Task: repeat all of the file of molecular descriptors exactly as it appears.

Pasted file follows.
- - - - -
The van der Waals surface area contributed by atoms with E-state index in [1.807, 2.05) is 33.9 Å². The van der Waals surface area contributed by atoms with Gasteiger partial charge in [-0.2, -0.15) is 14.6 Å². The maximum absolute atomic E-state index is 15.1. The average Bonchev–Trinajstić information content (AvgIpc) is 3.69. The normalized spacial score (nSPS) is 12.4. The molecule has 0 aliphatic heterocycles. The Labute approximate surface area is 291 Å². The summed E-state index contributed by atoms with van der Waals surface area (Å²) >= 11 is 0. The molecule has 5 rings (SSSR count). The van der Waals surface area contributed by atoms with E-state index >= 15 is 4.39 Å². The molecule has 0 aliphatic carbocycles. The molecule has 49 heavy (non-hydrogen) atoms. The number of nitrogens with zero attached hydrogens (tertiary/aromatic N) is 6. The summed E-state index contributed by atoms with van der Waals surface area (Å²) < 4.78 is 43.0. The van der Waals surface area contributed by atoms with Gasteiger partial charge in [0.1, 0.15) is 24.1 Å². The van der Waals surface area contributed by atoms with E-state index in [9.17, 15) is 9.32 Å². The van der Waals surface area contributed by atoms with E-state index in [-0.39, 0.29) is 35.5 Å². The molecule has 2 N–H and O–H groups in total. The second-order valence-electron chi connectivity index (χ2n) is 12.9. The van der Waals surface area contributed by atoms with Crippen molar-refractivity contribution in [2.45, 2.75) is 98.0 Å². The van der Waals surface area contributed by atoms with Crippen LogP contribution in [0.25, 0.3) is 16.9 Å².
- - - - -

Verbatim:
The van der Waals surface area contributed by atoms with E-state index in [1.807, 2.05) is 33.9 Å². The van der Waals surface area contributed by atoms with Gasteiger partial charge in [-0.2, -0.15) is 14.6 Å². The maximum absolute atomic E-state index is 15.1. The average Bonchev–Trinajstić information content (AvgIpc) is 3.69. The normalized spacial score (nSPS) is 12.4. The molecule has 0 aliphatic heterocycles. The Labute approximate surface area is 291 Å². The summed E-state index contributed by atoms with van der Waals surface area (Å²) >= 11 is 0. The molecule has 5 rings (SSSR count). The van der Waals surface area contributed by atoms with E-state index >= 15 is 4.39 Å². The molecule has 0 aliphatic carbocycles. The molecule has 49 heavy (non-hydrogen) atoms. The number of nitrogens with zero attached hydrogens (tertiary/aromatic N) is 6. The summed E-state index contributed by atoms with van der Waals surface area (Å²) < 4.78 is 43.0. The van der Waals surface area contributed by atoms with Gasteiger partial charge in [0.1, 0.15) is 24.1 Å². The van der Waals surface area contributed by atoms with E-state index in [9.17, 15) is 9.32 Å². The van der Waals surface area contributed by atoms with E-state index in [-0.39, 0.29) is 35.5 Å². The molecule has 2 N–H and O–H groups in total. The second-order valence-electron chi connectivity index (χ2n) is 12.9. The van der Waals surface area contributed by atoms with Crippen molar-refractivity contribution in [2.45, 2.75) is 98.0 Å². The van der Waals surface area contributed by atoms with Crippen LogP contribution in [0.25, 0.3) is 16.9 Å².